Other examples of abundant species-specific biases may be indicative of spurious gene predictions. Examination of examples of the many {HT} and {CV} regions found in the two puffer-fish proteomes (Table ​2), indicates that they arise from genome regions with simple repeats, and typically have poorly predicted introns; these thus may arise from systematic errors in gene prediction.

Although many of the most abundant biases across the metazoans are made from either one or two residue types, most biased regions are comprised of a larger number of residues, with a broad mode from about 3 to 5 residue types. This is illustrated for the human proteome (Figure ​1). More than a quarter (~27%) of the human CB regions have signatures of ≥ 6 residue types; this is because the bias assignment algorithm can detect CB regions that are composed of multiple milder single-residue biases. (An example of such a region is given in Figure 7(C) below.)

Figure 1

Number of bias residue types per CB region in the human proteome. The number of bias residue types per CB region is binned in a bar chart (x-axis). The total occurrences for each 'number of bias residue types' is on the y-axis.

Figure 7

Examples of assigned CB regions. In each case, the name of the protein, its current Ensembl identifier, its CB signature and Pmin value are indicated. The CB region is in bold and underlined; the rest of the sequence is in plain text. The proteins are...

Functional biases and predicted protein disorder content of the top ten biases in human and Drosophila

Obviously, these bias prevalences represent many diverse types of protein subsequence; therefore, to pick out specific subpopulations that are of interest, we need to perform some further characterizations. To this end, for the CB regions in both the human and Drosophila proteomes, after filtering for coiled coils and known protein structures, we examined: (i) significant functional associations based on Gene Ontology (GO) categories and terms; (ii) predicted protein disorder content (using the program DISOPRED [12]); (iii) CB region length; (iv) CB region conservation. We focus specifically on Q-based and E-based biases, as specific examples.

Tables ​3 and ​4 show that most of the top ten biases (6/10 for both human and Drosophila) come from the 'universally prevalent' list; some of these have significant associations with transcriptional functional categories and with nuclear localization. These CB regions also have moderate to high predicted protein disorder contents (D value ~0.4–0.8) (Tables ​3 and ​4). The D value is the fraction of the CB region that is predicted to be disordered by the program DISOPRED [12].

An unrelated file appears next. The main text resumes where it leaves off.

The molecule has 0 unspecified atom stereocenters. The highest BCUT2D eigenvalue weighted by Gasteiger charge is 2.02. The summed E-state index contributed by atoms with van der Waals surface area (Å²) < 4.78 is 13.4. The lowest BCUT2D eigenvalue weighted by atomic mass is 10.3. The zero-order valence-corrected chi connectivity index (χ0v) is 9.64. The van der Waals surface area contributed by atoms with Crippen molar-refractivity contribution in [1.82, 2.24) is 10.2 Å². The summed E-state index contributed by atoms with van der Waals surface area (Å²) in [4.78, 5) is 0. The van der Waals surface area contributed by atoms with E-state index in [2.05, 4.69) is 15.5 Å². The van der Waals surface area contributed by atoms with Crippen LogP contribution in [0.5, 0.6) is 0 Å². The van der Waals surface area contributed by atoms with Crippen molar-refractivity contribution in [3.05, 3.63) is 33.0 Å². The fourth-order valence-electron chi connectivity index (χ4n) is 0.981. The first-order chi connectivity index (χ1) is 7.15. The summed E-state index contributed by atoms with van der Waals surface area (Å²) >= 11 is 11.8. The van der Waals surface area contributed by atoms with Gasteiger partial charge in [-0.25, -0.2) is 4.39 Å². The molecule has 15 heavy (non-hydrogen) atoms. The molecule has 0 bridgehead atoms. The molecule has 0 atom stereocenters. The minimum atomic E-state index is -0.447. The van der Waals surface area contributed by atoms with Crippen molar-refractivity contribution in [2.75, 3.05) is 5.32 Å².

Table 3

Most abundant CB regions in Human and their significant functional associations and predicted protein disorder (*)

Table 4

Top Ten Biases for Fruitfly, and their significant functional associations and protein disorder values (*)

For example, {ED} regions in human have significant associations to 'nucleus' and 'DNA-dependent regulation of transcription', and are on average predicted to be moderately disordered (mean D values of 0.56) (Table ​3). {Q} regions (in both Drosophila and human) and {QH} regions (in Drosophila only) have similar functional associations, and are predicted to be moderately to highly disordered (D ~0.4–0.8) (Tables ​3 and ​4).

Additionally, we separated GO terms into those that are transcription-associated and those that are not (see Methods for details). Then, using these two 'supercategories', we tested for significant association with the transcription supercategory for each CB region type. For both human and Drosophila, the CB regions that demonstrate such a significant association with the transcription supercategory, also have significant association to individual GO terms linked to transcription (Tables ​3 and ​4).

Further analysis of nuclear-/transcription-related biases

GO and protein domain associations for the largest CB region grouping, {Q(X)n}

Since {Q} regions, and {Q(X)n} in general, represent the most numerous CB region grouping in either human or Drosophila, we examined the top twenty significant GO assignments for {Q(X)n} regions in more detail for Drosophila and Human, as well as for Rat and Mouse (Table ​5). Noticeably, across Drosophila and the three mammals, 'DNA-dependent regulation of transcription', 'transcription factor activity' and 'nucleus' are all highly-ranked functional associations. Similar prevalences are observed for abundant GO terms, if all {Q}+{QH}+{QPH} regions are analyzed in the same way (not shown).

Table 5

Most abundant GO terms for {Q(X)n} CB regions in the fruitfly, mouse, rat and human proteomes *

The {Q(X)n} grouping is also sufficiently numerous that we can count up the most frequently associated globular domains (i.e., domains that are in the same sequences) (Table ​6). The most commonly associated domain in both Human and Drosophila is the 'DNA/RNA-binding three-helical bundle', chiefly arising from the 'Homeodomain-like' superfamily. This domain was first found in Drosophila homeotic genes, and occurs widely in transcription factors; related domains are also used in other DNA-binding proteins, such as telomeric proteins, recombinases, etc.